The World Daily
Water cuts across Western US amidst severe shortage

Warmer temperatures are leading to emptier reservoirs across the West, such as Lake Oroville in Northern California. Photo:Getty


By Patryk Krych | The World Daily | AUGUST 17th 2021 


A first-ever water shortage has been announced by officials at the biggest reservoir in all of the United States, Lake Mead. The lake hasn’t suffered any shortages since its initial creation, and the crisis has led to water cuts all across the Western states.

This is also known to be the first ever ‘tier 1’ water shortage declared by the US Bureau of Reclamation. The Lake Mead reservoir was created all the way back in the 1930s, impounding the Colorado River. It had never before experienced a shortage this low, according to officials.

“What we hoped we would never see is here,” said a deputy commissioner at the Bureau of Reclamation, Camille Calimlim Touton. “At the heart of today’s announcement is also an acknowledgment of the hardship the drought has brought.”

The water’s reserves have fallen all the way down to about 35% capacity, and it’s expected to fall further by the end of the year. The Bureau of Reclamation thus announced on Monday that further cutbacks to water may be necessary in January of 2022. Though household water supplies will be largely unaffected by this, the water prices may see a notable rise as a result.

The state hit hardest by this crisis, by far, is Arizona. It receives nearly a fifth of all its water supplies from the Colorado River, so its farming is most likely going to be affected by these changes in the coming years if they continue as projected. Particularly in Pinal county, where it’s predicated that both farmers and ranchers may see their water supply from the Colorado River drop by at least half next year.

“This is a very big deal, because there’s never been a shortage like this over the almost 100-year history,” said the director of the Kyl Centre for Water Policy at Arizona State University, Sarah Porter. “The immediate impacts of this will not probably be felt by most people. But it’s a big, giant red flag telling a region that is dependent on Colorado River water that we need to adjust to a drier future.”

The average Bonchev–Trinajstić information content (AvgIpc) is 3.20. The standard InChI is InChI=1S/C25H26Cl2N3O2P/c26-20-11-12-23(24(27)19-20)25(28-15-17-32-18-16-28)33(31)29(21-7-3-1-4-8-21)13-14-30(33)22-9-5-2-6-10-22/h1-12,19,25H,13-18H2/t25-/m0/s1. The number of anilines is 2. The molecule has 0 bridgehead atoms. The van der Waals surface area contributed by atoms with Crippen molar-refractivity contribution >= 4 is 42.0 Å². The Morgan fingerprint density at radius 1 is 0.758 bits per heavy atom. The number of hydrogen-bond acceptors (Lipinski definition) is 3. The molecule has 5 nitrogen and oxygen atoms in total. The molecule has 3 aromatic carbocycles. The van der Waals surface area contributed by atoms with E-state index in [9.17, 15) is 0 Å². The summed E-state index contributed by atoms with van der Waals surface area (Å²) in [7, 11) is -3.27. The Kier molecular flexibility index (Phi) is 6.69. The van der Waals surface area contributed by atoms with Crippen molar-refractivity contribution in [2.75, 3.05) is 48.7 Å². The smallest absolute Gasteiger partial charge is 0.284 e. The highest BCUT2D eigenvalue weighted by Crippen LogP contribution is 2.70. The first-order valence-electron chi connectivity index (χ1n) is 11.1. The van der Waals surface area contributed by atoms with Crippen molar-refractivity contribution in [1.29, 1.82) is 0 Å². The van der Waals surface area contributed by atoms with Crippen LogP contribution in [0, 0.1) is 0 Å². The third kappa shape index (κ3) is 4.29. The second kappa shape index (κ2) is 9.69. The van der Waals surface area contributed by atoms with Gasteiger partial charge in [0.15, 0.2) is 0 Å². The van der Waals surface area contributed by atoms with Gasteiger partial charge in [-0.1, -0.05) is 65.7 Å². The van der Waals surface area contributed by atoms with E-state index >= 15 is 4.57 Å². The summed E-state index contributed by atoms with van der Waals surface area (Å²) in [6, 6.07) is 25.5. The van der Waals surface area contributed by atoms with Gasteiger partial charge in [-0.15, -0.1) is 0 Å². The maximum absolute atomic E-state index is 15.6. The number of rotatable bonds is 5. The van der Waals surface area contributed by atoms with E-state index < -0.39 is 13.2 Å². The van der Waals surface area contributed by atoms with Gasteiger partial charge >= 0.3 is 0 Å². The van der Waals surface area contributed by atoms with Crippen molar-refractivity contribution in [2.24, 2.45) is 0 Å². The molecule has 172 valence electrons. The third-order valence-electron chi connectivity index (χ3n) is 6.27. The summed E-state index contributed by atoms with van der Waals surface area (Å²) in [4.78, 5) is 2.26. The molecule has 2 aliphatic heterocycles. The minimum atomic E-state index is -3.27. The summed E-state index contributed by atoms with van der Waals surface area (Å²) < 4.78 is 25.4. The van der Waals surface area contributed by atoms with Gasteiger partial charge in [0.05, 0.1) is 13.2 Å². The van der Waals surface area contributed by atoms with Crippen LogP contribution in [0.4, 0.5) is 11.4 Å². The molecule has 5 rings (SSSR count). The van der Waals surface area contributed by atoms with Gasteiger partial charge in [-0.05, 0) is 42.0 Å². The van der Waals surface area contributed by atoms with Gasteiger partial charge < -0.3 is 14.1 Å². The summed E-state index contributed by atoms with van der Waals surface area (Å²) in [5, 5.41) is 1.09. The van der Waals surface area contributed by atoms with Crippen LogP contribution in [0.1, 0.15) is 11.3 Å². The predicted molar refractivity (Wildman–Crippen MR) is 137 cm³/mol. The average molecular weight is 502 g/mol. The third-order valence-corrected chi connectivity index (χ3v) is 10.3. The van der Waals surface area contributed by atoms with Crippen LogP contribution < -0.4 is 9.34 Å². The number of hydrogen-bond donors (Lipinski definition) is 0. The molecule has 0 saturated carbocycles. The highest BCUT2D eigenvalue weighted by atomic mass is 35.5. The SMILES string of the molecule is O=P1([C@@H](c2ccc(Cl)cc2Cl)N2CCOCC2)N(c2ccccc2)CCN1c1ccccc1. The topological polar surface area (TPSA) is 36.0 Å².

Though the cutbacks are considered a crucial step, it’s unlikely that they’ll have any real effects on the reservoir’s shortage in the near future.

“I think in the next five years, what we need to do is have a reckoning over our water use,” Porter added. “We have to rethink how we use water in the western US.” 


US President Joe Biden had been urged by at least ten Western governors to considering declaring an urgent draught disaster in their governing states. This would thus allow both ranchers and farmers in those states to not fall behind by seeking special assistance “beyond what is available through existing emergency programs.”

The letter from the governors wrote that: “Historic drought levels threaten to eliminate entire crops, depress yields and harbour extreme levels of pests and disease that add to the cumulative loss.”

The problem is being felt in other parts of the US as well, amidst some of its heaviest draught conditions in recent years.

“It’s not like drought is a new phenomenon. There are parts of the world that are dealing with these conditions every day of the year. What we’re seeing, however, is that the overall set of expected conditions is moving into uncharted territory,” said Alex Ruane, one of the authors of a new major United Nations climate report that found that climate change is supercharging the water cycle. 


By Patryk Krych | © The World Daily 2021 

Source: The Guardian, Reuters